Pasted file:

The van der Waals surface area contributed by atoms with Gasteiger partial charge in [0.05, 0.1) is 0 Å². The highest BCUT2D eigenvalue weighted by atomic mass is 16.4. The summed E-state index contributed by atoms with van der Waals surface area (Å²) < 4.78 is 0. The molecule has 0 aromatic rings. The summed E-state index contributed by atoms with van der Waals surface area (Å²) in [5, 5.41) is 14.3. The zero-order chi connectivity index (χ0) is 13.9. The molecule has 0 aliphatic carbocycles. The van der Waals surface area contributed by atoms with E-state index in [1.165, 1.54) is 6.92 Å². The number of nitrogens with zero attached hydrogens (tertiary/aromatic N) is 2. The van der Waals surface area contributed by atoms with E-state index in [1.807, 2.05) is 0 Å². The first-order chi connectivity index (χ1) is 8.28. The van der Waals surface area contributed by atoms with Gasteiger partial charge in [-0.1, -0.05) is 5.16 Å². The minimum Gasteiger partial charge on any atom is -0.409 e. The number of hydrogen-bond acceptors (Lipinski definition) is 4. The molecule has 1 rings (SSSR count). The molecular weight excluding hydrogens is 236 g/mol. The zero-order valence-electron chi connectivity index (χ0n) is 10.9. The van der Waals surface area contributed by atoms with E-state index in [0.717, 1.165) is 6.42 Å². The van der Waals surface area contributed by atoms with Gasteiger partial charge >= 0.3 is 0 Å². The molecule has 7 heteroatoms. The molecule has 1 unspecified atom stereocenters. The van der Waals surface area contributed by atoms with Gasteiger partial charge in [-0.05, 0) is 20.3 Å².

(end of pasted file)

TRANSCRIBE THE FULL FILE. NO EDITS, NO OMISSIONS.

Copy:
The van der Waals surface area contributed by atoms with Gasteiger partial charge in [0.05, 0.1) is 0 Å². The highest BCUT2D eigenvalue weighted by atomic mass is 16.4. The summed E-state index contributed by atoms with van der Waals surface area (Å²) < 4.78 is 0. The molecule has 0 aromatic rings. The summed E-state index contributed by atoms with van der Waals surface area (Å²) in [5, 5.41) is 14.3. The zero-order chi connectivity index (χ0) is 13.9. The molecule has 0 aliphatic carbocycles. The van der Waals surface area contributed by atoms with E-state index in [1.165, 1.54) is 6.92 Å². The number of nitrogens with zero attached hydrogens (tertiary/aromatic N) is 2. The van der Waals surface area contributed by atoms with E-state index in [1.807, 2.05) is 0 Å². The first-order chi connectivity index (χ1) is 8.28. The van der Waals surface area contributed by atoms with Gasteiger partial charge in [-0.1, -0.05) is 5.16 Å². The minimum Gasteiger partial charge on any atom is -0.409 e. The number of hydrogen-bond acceptors (Lipinski definition) is 4. The molecule has 1 rings (SSSR count). The molecular weight excluding hydrogens is 236 g/mol. The zero-order valence-electron chi connectivity index (χ0n) is 10.9. The van der Waals surface area contributed by atoms with E-state index in [0.717, 1.165) is 6.42 Å². The van der Waals surface area contributed by atoms with Gasteiger partial charge >= 0.3 is 0 Å². The molecule has 7 heteroatoms. The molecule has 1 unspecified atom stereocenters. The van der Waals surface area contributed by atoms with Gasteiger partial charge in [-0.05, 0) is 20.3 Å².